A compact isn't easier to use because you have to adapt to the quirks of your camera - I don't trust strangers to get it right with my compact - but I can be pretty confident they won't screw up with my DSLR - except maybe focus - since a DSLR does indeed usually have a significantly more narrow depth of field compact to compacts - but in my experience of handing cameras to strangers to help us, none of them have failed using either type of camera. (Of course, in my experience, a lot of people forget how important it is to make sure your camera is focused before taking a photo. In the days of film, when I was working on the school magazine, the random security guard actually proved to be more skilful (since he was more careful) than some of our bidding photographers - who have had the camera for at least a year.) I used to used a cheapskate Sony digital camera which practically had no settings whatsoever (this was very normal during the age I bought my camera - don't go off saying Canon would've done it better, their same camera in the same price range was actually worse - not to mention, it was less responsive and took longer to cycle its flash) I had to do strange things to get the camera to take photos properly at night.

7. Battery life - DSLRs have always been better - but you tend to take more photos with them, and the batteries are significantly larger and heavier. A compact could give you 300 photos, when a DSLR will easily double or even triple that. (Consider this - because the DSLR boots so quickly - you don't have to keep it on waiting for the shot, you can actually switch it off while waiting for people to get into position - more power savings! This isn't even considering that a DSLR's LCD screen is usually off - while a compact camera's LCD screen is almost always on.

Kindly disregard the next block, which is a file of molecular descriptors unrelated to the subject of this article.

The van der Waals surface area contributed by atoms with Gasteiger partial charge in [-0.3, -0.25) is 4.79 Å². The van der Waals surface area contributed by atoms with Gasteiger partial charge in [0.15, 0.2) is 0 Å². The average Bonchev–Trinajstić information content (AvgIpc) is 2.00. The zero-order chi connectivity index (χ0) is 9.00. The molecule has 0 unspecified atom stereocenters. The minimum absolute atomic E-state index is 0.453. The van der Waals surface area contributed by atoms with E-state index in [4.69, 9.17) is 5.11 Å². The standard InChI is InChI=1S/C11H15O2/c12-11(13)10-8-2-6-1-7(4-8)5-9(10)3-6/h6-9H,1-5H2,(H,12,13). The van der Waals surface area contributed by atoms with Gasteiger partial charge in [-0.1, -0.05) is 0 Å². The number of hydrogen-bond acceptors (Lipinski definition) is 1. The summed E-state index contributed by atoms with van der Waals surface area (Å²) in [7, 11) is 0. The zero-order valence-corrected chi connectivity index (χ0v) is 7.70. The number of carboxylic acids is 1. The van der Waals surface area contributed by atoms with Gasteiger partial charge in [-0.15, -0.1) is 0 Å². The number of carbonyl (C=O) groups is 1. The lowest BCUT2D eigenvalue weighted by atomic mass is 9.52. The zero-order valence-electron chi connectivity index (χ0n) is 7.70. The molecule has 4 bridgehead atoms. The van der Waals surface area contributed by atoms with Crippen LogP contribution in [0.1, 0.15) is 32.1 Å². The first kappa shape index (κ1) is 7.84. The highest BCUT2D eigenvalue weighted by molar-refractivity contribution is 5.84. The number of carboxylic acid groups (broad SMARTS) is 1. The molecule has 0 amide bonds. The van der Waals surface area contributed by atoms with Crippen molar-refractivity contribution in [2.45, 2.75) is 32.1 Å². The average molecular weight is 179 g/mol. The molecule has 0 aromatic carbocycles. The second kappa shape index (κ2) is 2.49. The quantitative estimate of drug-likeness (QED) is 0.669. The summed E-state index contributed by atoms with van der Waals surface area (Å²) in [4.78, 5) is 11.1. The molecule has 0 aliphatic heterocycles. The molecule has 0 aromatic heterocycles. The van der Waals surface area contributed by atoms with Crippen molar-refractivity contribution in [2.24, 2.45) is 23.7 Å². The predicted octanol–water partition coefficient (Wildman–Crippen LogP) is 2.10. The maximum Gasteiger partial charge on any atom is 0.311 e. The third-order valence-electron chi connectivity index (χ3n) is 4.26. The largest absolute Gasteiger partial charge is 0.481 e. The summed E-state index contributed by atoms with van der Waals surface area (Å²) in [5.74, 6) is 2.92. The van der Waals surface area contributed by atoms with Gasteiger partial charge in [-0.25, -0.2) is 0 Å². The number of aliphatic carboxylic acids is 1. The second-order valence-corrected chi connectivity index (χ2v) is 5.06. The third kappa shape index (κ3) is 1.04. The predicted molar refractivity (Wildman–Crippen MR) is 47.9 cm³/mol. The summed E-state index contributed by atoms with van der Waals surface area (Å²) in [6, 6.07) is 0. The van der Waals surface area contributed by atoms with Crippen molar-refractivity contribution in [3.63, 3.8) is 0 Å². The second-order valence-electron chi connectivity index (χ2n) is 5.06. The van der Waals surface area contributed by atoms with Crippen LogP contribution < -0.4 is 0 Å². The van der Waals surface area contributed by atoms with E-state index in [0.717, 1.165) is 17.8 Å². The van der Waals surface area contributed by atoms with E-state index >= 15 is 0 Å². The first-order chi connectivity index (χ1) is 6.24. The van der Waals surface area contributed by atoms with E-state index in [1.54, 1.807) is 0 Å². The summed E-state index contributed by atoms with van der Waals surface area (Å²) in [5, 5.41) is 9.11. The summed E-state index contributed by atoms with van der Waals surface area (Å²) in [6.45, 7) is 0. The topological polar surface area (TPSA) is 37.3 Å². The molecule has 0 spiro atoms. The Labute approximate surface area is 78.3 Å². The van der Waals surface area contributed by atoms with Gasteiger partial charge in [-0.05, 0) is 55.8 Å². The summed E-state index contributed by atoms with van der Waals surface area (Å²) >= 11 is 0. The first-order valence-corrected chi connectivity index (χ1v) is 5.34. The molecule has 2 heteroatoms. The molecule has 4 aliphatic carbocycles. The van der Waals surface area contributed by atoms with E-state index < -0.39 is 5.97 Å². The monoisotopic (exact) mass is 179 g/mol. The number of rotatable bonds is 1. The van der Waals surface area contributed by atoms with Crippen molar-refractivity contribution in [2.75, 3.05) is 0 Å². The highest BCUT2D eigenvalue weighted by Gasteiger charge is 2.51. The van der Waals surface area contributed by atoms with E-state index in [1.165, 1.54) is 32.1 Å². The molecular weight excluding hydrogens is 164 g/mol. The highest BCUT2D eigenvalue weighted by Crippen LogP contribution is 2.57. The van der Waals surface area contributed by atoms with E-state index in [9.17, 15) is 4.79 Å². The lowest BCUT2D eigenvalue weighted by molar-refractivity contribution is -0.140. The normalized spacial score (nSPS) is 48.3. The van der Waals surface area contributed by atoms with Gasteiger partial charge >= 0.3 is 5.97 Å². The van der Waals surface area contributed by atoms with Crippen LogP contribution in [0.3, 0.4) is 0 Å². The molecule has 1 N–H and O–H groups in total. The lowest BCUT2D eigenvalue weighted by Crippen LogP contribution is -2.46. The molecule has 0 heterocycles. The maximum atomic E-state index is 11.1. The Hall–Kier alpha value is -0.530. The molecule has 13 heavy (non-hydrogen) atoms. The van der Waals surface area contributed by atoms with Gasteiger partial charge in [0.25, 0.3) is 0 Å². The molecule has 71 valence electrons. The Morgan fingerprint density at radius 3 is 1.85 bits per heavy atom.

8. Ability to attach nonsense - DSLRs are famed from their ability to attach to nonsense - this isn't necessarily a good thing - because it means the camera is generally bigger because of all these extra ports, connectors and other things. Not to mention, you usually attach super large items like flashes (which can easily be as large as the camera), monopods, tripods, battery grips and other things that make you even more noticeable.

9.  Low light - No explanation needed here. If you're in a dark place with digital cameras and no flash, be prepared for a lotta noise. A DSLR happens to be better because the sensor is larger. You don't have to be a genius to understand that more light on the sensor = better performance in low light situations.

10. Price - Hah. DSLRs are generally WAAAAY more expensive than their compact counterparts. What's worse is that to get a 10X zoom on your DSLR will cost you maybe three times a 10X zoom compact would cost - and that's just the lens! The camera itself might cost you 1.5 times a compact - which means to get a 10x zoom DSLR would easily cost you more than 4 times a compact camera with the same zoom capability would cost you - so really this is the biggest difference - and why you buy what you need, not what you want. No reason to fork out loads of cash for a DSLR.